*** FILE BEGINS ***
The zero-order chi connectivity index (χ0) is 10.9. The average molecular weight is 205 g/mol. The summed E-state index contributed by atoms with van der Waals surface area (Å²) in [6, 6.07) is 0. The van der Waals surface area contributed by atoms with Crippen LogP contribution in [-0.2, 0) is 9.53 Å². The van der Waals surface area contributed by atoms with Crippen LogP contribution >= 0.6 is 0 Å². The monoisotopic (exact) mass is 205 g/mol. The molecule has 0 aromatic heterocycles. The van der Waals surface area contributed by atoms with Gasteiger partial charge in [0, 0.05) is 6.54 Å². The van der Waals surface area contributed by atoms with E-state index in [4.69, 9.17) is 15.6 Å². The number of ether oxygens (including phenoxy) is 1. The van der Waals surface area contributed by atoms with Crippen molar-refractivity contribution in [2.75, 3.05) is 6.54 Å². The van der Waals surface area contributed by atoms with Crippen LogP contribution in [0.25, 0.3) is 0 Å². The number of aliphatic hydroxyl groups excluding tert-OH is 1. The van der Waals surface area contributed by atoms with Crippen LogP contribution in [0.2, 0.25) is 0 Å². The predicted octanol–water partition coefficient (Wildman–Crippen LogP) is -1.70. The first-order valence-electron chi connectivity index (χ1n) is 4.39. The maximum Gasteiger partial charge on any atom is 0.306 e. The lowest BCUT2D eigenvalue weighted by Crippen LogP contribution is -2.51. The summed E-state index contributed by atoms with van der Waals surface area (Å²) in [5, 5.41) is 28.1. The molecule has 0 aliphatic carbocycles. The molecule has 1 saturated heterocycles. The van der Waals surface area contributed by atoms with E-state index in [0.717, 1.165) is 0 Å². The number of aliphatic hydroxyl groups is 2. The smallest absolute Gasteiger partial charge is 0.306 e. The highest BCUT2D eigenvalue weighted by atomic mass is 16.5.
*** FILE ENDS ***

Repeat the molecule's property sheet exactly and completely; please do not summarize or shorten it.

The zero-order chi connectivity index (χ0) is 10.9. The average molecular weight is 205 g/mol. The summed E-state index contributed by atoms with van der Waals surface area (Å²) in [6, 6.07) is 0. The van der Waals surface area contributed by atoms with Crippen LogP contribution in [-0.2, 0) is 9.53 Å². The van der Waals surface area contributed by atoms with Crippen LogP contribution >= 0.6 is 0 Å². The monoisotopic (exact) mass is 205 g/mol. The molecule has 0 aromatic heterocycles. The van der Waals surface area contributed by atoms with Gasteiger partial charge in [0, 0.05) is 6.54 Å². The van der Waals surface area contributed by atoms with E-state index in [4.69, 9.17) is 15.6 Å². The number of ether oxygens (including phenoxy) is 1. The van der Waals surface area contributed by atoms with Crippen molar-refractivity contribution in [2.75, 3.05) is 6.54 Å². The van der Waals surface area contributed by atoms with Crippen LogP contribution in [0.25, 0.3) is 0 Å². The number of aliphatic hydroxyl groups excluding tert-OH is 1. The van der Waals surface area contributed by atoms with Crippen LogP contribution in [0.2, 0.25) is 0 Å². The predicted octanol–water partition coefficient (Wildman–Crippen LogP) is -1.70. The first-order valence-electron chi connectivity index (χ1n) is 4.39. The maximum Gasteiger partial charge on any atom is 0.306 e. The lowest BCUT2D eigenvalue weighted by Crippen LogP contribution is -2.51. The summed E-state index contributed by atoms with van der Waals surface area (Å²) in [5, 5.41) is 28.1. The molecule has 0 aliphatic carbocycles. The molecule has 1 saturated heterocycles. The van der Waals surface area contributed by atoms with E-state index in [0.717, 1.165) is 0 Å². The number of aliphatic hydroxyl groups is 2. The smallest absolute Gasteiger partial charge is 0.306 e. The highest BCUT2D eigenvalue weighted by atomic mass is 16.5.